• Availability — Which resources are currently available to respond? What’s their location?
  • Scope of Practice — Are all of your responders the same or do they have different training and skills? Do they carry different supplies and equipment? Can they respond alone or do they need other responders/resources to be dispatched along with them?
    • Keep in mind that dispatching emergency responders is not the same thing as dispatching taxis — i.e., what works for Uber/Lyft isn’t necessarily going to work for you
  • Communications — How will you alert and maintain communications with your responders?
    • A lot of crisis response teams are under the impression that all they need are radios like formal 911 responders use. This is not the case at all. 911 radios are very expensive, have severe limitations, and are just one of many tools in 911 communications — they are not the end-all, be-all communications solutions that they may appear to be.
  • Dispatching — How will you dispatch your responders when they’re needed? Will you crowdsource them or will you designate specific responders to each call?
    • One of the prevailing assumptions we see among 988 planners is that their dispatchers will call alternative responders directly on their personal phones whenever they want to dispatch them. Simply put, that doesn’t work well: it’s very inefficient, it makes documentation very difficult and it’s prone to miscommunication (i.e., “Where’d you say the address was again?”). Instead, 988 planners should send call information digitally so that responders can reference it as many times as needed.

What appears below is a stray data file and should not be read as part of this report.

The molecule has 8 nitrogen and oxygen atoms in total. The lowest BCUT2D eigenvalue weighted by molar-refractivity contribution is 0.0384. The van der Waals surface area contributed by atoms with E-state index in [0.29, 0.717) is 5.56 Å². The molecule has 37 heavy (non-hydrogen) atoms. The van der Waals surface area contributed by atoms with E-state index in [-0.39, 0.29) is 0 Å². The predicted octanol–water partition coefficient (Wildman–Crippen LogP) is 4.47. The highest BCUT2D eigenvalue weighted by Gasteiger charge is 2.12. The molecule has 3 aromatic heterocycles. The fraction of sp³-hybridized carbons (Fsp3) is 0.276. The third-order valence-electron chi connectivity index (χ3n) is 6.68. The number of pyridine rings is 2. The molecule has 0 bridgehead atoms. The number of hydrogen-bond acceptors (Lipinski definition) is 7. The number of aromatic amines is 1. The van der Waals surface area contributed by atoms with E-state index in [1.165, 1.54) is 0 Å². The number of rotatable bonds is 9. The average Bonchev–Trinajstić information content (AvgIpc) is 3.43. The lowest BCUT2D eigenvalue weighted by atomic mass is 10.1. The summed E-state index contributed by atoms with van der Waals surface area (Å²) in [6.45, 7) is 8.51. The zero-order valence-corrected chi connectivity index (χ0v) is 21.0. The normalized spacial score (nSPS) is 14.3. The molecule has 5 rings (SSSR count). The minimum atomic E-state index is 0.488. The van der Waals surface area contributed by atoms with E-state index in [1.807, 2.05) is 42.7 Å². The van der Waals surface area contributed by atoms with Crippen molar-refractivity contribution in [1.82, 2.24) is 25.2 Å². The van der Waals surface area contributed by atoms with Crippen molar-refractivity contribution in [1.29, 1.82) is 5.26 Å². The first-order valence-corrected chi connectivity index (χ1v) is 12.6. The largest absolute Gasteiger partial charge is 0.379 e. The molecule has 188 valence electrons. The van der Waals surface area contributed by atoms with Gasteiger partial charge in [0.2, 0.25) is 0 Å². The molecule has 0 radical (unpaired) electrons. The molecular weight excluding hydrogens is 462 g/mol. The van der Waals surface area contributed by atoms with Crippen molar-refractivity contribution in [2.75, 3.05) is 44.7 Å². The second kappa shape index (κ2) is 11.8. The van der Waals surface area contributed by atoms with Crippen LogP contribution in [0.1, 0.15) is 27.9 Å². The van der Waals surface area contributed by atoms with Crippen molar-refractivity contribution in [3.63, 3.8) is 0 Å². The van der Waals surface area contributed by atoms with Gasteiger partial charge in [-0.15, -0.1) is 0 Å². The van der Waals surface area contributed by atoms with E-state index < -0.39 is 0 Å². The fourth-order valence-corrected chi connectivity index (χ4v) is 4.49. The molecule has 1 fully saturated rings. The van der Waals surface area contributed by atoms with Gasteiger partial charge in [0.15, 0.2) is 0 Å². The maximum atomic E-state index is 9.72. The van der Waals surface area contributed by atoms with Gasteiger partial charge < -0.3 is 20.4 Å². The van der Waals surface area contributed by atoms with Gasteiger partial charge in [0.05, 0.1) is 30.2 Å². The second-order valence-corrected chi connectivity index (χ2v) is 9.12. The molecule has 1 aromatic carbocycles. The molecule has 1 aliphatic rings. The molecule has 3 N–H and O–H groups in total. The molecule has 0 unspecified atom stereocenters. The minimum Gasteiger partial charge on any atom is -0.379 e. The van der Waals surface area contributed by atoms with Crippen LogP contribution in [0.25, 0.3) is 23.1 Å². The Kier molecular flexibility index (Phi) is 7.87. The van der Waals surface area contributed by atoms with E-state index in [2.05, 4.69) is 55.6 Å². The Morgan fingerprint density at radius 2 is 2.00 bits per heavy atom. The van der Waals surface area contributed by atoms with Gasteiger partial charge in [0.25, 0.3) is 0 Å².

• Coordination — How will you keep track of your responders once they’ve been dispatched? How will you know when they’re en route, on scene, transporting, or when they’ve finished the call?
    • Similar to the points raised above, calling responders directly on their personal phones and/or using radios only are very inefficient solutions. While they were popular in the analog area, that was largely because digital communications like mobile phones didn’t exist. These days, there’s really no good excuse for relying on analog technologies unless mobile phone connectivity simply isn’t available.
  • 911 Integration — Will your responders receive alerts from 911, from 988 or both? Will they be dispatched alongside, or in lieu of, 911?
  • Backup/Mutual Aid — What happens if your responders find themselves in over their heads? What if an emotionally unstable person gets violent or hurts themselves? What happens if you have more people requesting in-person assistance than you have responders available to help?
    • As much as we want to believe that trained mental health experts are better equipped to respond to mental health crises than police or EMS, the reality is that true emergencies are dynamic and unpredictable situations. Giving your alternative responders a way to hit the “panic button” and get additional resources on scene is absolutely essential. Equally important is having “surge” protocols in case the volume of incoming requests surpasses available responders.
  • Documentation — How will you prove that your system is effective? How can you show that your responders are doing what they’re supposed to be doing?
    • To be considered an effective emergency response system, you have to show evidence, at a minimum, that your responders are getting to the right location in a short amount of time. But beyond that, you also need to have thorough documentation of a range of key milestones and data points collected throughout the entire response. As mentioned before, relying exclusively on radios and phone calls will make this a very cumbersome effort — something 911 doesn’t even try to do.

“Somewhere to Go”: Getting from the street to definitive care